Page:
The World of Warcraft is an expansive universe. You're playing the game, you're fighting the bosses, you know the how -- but do you know the why? Each week, Matthew Rossi and Anne Stickney make sure you Know Your Lore by covering the history of the story behind World of Warcraft.
Yes, we're still spoiling War Crimes. After this sentence, the spoilers.
No, man. I wasn't kidding. That's not cool to jump to the next sentence to see if that's where the spoilers were. Let it be on your head if you are spoiled, for spoilers there will be.
Anyway, at the end of War Crimes, through chicanery, trickery, and dragon interference, Garrosh Hellscream escapes his trial. He appears in what the bronze dragon Kairoz claims to be Nagrand, a Nagrand that does not lie on a shattered continent drifting in the Twisting Nether, but rather on a whole, intact world. The last scene of the book is Garrosh hearing the name Hellscream called out, and turning to behold his own father Grommash screaming the Warsong Clan's traditional battle cry (the one the clan is named for) and holding forth Gorehowl, without any sign of the demonic taint he gained when he drank the blood of Mannorth in our history. This means this - we know Garrosh escaped to the past of his home world before Grommash drank the blood. We already knew this.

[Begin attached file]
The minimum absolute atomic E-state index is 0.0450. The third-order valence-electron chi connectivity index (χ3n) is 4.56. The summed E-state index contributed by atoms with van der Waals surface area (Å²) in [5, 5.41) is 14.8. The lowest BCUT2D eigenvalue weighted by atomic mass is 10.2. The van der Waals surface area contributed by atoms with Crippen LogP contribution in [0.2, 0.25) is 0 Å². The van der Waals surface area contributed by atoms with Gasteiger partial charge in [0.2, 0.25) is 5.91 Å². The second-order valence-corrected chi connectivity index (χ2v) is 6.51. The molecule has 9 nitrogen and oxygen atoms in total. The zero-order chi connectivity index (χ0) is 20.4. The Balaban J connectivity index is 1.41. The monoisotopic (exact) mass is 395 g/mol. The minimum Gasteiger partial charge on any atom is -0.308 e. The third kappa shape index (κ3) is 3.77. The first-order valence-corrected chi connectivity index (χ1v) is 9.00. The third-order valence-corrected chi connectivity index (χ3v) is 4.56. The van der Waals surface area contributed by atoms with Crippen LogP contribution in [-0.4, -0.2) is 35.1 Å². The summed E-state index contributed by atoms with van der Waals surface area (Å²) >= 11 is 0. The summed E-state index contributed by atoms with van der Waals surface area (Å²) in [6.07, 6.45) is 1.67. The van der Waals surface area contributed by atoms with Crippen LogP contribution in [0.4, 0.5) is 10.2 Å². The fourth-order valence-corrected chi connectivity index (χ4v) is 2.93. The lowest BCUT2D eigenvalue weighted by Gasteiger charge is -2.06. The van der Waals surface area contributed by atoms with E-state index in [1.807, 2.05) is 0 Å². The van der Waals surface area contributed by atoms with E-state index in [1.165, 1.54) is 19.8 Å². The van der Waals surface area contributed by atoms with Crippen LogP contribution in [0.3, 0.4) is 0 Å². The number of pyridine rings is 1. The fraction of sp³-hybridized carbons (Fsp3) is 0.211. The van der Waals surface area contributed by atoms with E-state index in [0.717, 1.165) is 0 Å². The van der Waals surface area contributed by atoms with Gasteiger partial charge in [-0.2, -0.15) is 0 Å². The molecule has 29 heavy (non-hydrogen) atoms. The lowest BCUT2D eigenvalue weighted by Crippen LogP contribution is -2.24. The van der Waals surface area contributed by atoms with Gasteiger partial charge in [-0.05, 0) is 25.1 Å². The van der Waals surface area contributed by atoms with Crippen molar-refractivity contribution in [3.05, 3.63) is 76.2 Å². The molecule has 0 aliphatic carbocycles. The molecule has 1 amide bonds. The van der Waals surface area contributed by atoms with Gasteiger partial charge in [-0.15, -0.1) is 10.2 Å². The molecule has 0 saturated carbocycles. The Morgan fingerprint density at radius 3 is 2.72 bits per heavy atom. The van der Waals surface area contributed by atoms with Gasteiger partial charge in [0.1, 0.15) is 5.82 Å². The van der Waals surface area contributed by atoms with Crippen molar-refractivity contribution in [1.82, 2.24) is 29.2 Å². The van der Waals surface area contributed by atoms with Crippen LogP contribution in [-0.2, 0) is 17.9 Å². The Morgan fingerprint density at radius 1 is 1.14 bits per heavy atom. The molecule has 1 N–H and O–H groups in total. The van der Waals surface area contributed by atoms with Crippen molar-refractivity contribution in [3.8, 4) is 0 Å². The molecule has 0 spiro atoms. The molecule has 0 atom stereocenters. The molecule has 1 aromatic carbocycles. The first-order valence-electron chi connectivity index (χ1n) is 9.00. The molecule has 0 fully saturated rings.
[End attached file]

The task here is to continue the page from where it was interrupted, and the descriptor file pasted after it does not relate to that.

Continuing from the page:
But by showing us Grommash, untainted and present as Garrosh arrives, it tells us a few things. The first is that the Draenor we'll be visiting diverged from the history we know before Grommash drank the demon blood, but he was at least an adult if not outright chieftain of the Warsong when Garrosh arrived. This gives us a limited window - Garrosh didn't travel back sixty or so years, he could have traveled back no more than 40 or so. (Grommash was said to be 46 during the Third War, which was roughly ten years ago. If Garrosh traveled back 40 years, Grommash would be in his teens, not the adult warrior wielding Gorehowl that we see.) This means that certain things from Rise of the Horde must have already happened in our alternate Draenor.